The gender story
Vithu Mazha, a performance project which brings the best of the unsung women sant-poets of Maharashtra, will be held at TIFA Working Studios on Saturday
Every year, in June-July, after sowing the crop, peasants from Maharashtra set out on a pilgrimage to Pandharpur, via Alandi and Dehu. On a stipulated day, they accompany the palkhis of Sant Dnyaneshwar and Sant Tukaram and begin their 21 day pilgrimage to meet their ‘mauli’, Lord Vithoba. Unlike other religious festivals, in which popular cinema music rules the roost, the Warkaris sing hymns, bhajans and abhangs penned by the saints belonging to the warkari sect — Sant Dnyaneshwar, Sant Tukaram, Sant Namdev and Sant Eknath. There are women saints too — Janabai being the foremost, whose writings highlighted the social issues of their time.
Celebrating the writings of these women poets including Janabai, Aubai, Kanhopatra, Soyrabai and Gonabai, five city-based artists will be interpreting their works through new compositions, translations and performances. The programme titled, Vithu Mazha will be held at TIFA Working Studios on March 3.
Shruti Vishwanath, Shruteendra Katagade, Yuji Nakagaawa, Vandana Khare and Shrenik Mutha are the participating artists. Vishwanath, who will be presenting and performing the interpretations, says, “The songs of Warkari sants are sung till date. But the poetry of women sant-poets have been neglected over the years. It is through their Bhakti poetries that we learn how the women have gone beyond the boundaries of traditions.”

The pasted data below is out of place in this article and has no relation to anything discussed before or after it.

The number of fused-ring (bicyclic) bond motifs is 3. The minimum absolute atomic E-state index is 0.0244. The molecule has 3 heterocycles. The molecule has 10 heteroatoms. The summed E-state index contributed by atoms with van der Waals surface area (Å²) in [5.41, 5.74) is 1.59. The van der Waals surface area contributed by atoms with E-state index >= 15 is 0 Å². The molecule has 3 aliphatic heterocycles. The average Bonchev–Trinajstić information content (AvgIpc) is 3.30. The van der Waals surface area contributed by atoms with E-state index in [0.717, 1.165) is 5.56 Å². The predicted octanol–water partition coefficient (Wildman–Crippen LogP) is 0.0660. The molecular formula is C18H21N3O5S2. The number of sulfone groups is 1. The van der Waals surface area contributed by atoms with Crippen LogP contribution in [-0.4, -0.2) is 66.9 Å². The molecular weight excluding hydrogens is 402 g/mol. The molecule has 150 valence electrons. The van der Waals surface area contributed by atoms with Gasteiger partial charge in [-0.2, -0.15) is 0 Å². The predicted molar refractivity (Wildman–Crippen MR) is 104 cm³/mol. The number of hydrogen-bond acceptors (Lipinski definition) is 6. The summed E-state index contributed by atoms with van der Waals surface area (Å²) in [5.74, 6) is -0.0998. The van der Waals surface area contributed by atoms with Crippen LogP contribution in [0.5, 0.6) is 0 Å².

“The poems and abhangs were radical for the time they were based in. The poems spoke about feminism even before the term got rooted in popular culture. Perhaps that’s the reason why these abhangs never became ‘famous’,” she adds.
The music composer and educator strongly believes that these abhangs are still relevant, because of their inherent nature to take on new meanings. “The term bhakti is a loaded one. I am looking at this living tradition from the point of view of gender representation. That’s the crux of Vithu Mazha,” explains Vishwanath. The project has been supported by India Foundation for the Arts under the Arts Practice Programme.
“The bhakti movement was an attempt to liberate people from societal shackles. The poets of this era were not afraid to call out discrimination and talk about issues like under representation of women in society,” she added.
Shrenik Mutha, who is also a part of Vithu Mazha, and has translated the poetries, says, “What I have learnt from the project is to understand the importance of words and language; understanding the parallels and to be able to re-imagine the connection between the two.”
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Five artists will be reinterpreting the poetries and abhangs of women saints. The programme titled Vithu Mazha will be held at TIFA Working Studios, Sadhu Vaswani Road, Pune at 6 pm on March 3